The hunt for summer jobs is on, and it’s real. Employers are looking for seasonal and temporary workers that can help with the rush of customers who are on their lunch break or those who are new in town on vacation.
For college students who are away at school, this is your time to shine. You don’t want to wait until you get home to look for a job, because many places will have likely started hiring seasonal employees by then. Submit as many applications as you can to a variety of places (i.e. restaurants, clothing stores, offices, banks). You don’t want to limit yourself to the places you apply to and risk the chance of not being called back.
Before you apply just anywhere, consider these factors below:
This can be important depending on your mode of transportation. If the places you are applying to are far from home, your employer will most likely ask if you have a reliable method of getting to work on time. Having a car may make this easier for you, but if you don’t have one, be sure to keep a bus schedule on you at all times so you can plan your travel ahead of time.
You may feel like 10 P.M. is not that late at night to get off of work, but you may want to take into consideration the hours your employer will need you to stay. Your work hours are also dependent on the location of your job. Leaving a late shift will mean you will have to travel home late at night, which isn’t always the safest thing to do especially if you do not have a car. If you insist on taking a job with late hours, try to find a coworker with a similar schedule who will be traveling in your direction home.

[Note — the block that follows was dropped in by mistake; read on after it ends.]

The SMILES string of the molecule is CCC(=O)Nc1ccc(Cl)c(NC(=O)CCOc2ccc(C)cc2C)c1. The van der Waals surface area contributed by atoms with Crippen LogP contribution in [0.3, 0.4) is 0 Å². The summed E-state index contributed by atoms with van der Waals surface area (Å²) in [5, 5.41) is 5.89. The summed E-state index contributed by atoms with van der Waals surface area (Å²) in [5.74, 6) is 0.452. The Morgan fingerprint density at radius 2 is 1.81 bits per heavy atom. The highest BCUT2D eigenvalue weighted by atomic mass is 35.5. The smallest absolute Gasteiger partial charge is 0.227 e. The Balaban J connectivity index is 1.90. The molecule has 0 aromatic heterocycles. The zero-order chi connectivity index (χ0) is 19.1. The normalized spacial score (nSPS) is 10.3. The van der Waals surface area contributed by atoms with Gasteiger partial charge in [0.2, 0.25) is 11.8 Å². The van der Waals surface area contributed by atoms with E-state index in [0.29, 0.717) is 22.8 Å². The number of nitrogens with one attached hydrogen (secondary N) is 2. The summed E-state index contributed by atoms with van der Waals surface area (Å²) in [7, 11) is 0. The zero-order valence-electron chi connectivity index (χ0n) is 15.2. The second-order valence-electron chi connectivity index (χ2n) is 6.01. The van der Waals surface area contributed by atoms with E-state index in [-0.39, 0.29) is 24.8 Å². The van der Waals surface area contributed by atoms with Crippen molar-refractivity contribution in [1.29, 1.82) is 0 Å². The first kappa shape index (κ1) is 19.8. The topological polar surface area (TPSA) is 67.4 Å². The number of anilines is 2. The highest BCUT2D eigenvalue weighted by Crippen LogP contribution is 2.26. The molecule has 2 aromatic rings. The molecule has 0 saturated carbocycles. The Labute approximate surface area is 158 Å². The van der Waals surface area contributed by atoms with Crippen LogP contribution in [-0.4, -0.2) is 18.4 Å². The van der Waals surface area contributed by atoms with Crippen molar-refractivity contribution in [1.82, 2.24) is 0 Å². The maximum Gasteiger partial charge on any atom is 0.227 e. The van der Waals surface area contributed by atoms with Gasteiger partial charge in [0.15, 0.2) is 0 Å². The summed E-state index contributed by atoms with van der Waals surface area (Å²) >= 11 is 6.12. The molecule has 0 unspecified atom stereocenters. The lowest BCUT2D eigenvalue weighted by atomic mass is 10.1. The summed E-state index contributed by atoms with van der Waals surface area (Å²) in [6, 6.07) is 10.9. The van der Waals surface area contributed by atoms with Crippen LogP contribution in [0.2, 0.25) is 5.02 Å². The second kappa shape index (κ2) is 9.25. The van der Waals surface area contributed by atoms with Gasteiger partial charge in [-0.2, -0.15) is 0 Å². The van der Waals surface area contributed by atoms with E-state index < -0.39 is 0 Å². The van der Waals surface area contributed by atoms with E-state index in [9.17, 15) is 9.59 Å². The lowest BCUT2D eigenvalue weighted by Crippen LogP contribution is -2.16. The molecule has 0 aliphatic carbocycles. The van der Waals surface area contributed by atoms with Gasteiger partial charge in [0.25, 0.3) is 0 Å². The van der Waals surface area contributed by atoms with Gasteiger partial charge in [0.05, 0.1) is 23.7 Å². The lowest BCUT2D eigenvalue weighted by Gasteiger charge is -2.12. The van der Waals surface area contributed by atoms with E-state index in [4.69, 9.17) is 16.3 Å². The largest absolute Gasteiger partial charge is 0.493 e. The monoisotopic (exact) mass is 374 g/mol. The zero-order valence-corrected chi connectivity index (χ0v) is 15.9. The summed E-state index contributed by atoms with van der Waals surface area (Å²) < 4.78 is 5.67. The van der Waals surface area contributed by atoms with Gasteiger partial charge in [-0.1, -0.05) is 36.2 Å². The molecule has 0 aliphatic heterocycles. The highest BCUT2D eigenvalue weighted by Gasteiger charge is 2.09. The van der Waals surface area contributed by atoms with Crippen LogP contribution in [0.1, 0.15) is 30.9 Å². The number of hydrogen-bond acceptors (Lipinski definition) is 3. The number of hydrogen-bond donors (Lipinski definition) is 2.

Unless you have previous managerial experience, don’t expect to be head honcho this summer. You will most likely be doing entry level work; sales if you work in retail, serving, bussing tables or hosting if you’re in the food industry, or filing papers and answering phones if you’re in an office setting. While you should apply to different kinds of places, keep in mind the environment these types of places will hold. You may have to deal with the public, which means you’ll cater to many different personalities every day. You may also work in a cubicle by yourself with only your stapler to talk to. Be sure you will be able to handle whatever environment you are hired into and learn to adjust if it is new to you.
To heighten your chances of being hired, spruce up your resume in order to stand out. This would be a great time to utilize the career center on your campus. Have a counselor in the center look over your resume and help you with any necessary changes you may need to make. Even if you have limited work history, there is always a way to upsell your skills and knowledge to look hirable.
Lastly, be sure to look for jobs on reputable websites! You can go directly to the company’s website and apply, but to get a wider scope of available jobs in your area, you can use sites like Monster or Indeed. All you have to do is type in a few keywords, and the search engine will provide you with multiple positions in various industries places.